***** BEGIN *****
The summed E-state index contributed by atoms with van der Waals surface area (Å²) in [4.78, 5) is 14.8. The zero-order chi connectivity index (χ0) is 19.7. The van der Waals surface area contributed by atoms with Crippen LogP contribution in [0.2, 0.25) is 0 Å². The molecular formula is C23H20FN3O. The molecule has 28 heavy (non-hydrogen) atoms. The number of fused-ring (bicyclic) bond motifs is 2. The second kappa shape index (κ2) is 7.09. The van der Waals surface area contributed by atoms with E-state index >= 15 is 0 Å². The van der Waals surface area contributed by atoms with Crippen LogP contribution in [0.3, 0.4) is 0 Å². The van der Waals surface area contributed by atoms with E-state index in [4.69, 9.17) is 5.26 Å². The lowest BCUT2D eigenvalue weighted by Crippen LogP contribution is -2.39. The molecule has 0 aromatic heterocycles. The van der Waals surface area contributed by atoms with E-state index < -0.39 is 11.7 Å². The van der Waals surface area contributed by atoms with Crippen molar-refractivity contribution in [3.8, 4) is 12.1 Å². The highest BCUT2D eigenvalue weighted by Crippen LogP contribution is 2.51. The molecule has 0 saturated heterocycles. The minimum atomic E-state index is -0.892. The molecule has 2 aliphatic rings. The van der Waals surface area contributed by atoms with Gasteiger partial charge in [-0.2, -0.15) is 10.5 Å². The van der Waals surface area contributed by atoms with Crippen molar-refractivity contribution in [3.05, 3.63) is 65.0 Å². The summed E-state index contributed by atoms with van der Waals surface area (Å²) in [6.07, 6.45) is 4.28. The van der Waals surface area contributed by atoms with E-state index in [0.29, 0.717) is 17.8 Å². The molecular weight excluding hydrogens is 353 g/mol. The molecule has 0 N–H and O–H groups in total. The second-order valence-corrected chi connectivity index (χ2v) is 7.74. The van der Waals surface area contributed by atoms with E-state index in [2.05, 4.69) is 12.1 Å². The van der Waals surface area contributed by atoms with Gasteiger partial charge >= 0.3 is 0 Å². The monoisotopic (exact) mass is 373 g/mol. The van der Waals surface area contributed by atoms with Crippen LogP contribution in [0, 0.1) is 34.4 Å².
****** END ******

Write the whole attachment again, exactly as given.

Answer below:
The summed E-state index contributed by atoms with van der Waals surface area (Å²) in [4.78, 5) is 14.8. The zero-order chi connectivity index (χ0) is 19.7. The van der Waals surface area contributed by atoms with Crippen LogP contribution in [0.2, 0.25) is 0 Å². The molecular formula is C23H20FN3O. The molecule has 28 heavy (non-hydrogen) atoms. The number of fused-ring (bicyclic) bond motifs is 2. The second kappa shape index (κ2) is 7.09. The van der Waals surface area contributed by atoms with E-state index >= 15 is 0 Å². The van der Waals surface area contributed by atoms with Crippen LogP contribution in [0.3, 0.4) is 0 Å². The van der Waals surface area contributed by atoms with E-state index in [4.69, 9.17) is 5.26 Å². The lowest BCUT2D eigenvalue weighted by Crippen LogP contribution is -2.39. The molecule has 0 aromatic heterocycles. The van der Waals surface area contributed by atoms with E-state index < -0.39 is 11.7 Å². The van der Waals surface area contributed by atoms with Crippen molar-refractivity contribution in [3.8, 4) is 12.1 Å². The highest BCUT2D eigenvalue weighted by Crippen LogP contribution is 2.51. The molecule has 0 saturated heterocycles. The minimum atomic E-state index is -0.892. The molecule has 2 aliphatic rings. The van der Waals surface area contributed by atoms with Gasteiger partial charge in [-0.2, -0.15) is 10.5 Å². The van der Waals surface area contributed by atoms with Crippen molar-refractivity contribution in [3.05, 3.63) is 65.0 Å². The summed E-state index contributed by atoms with van der Waals surface area (Å²) in [6.07, 6.45) is 4.28. The van der Waals surface area contributed by atoms with E-state index in [0.29, 0.717) is 17.8 Å². The molecular weight excluding hydrogens is 353 g/mol. The molecule has 0 N–H and O–H groups in total. The second-order valence-corrected chi connectivity index (χ2v) is 7.74. The van der Waals surface area contributed by atoms with E-state index in [2.05, 4.69) is 12.1 Å². The van der Waals surface area contributed by atoms with Gasteiger partial charge >= 0.3 is 0 Å². The monoisotopic (exact) mass is 373 g/mol. The van der Waals surface area contributed by atoms with Crippen LogP contribution in [0, 0.1) is 34.4 Å².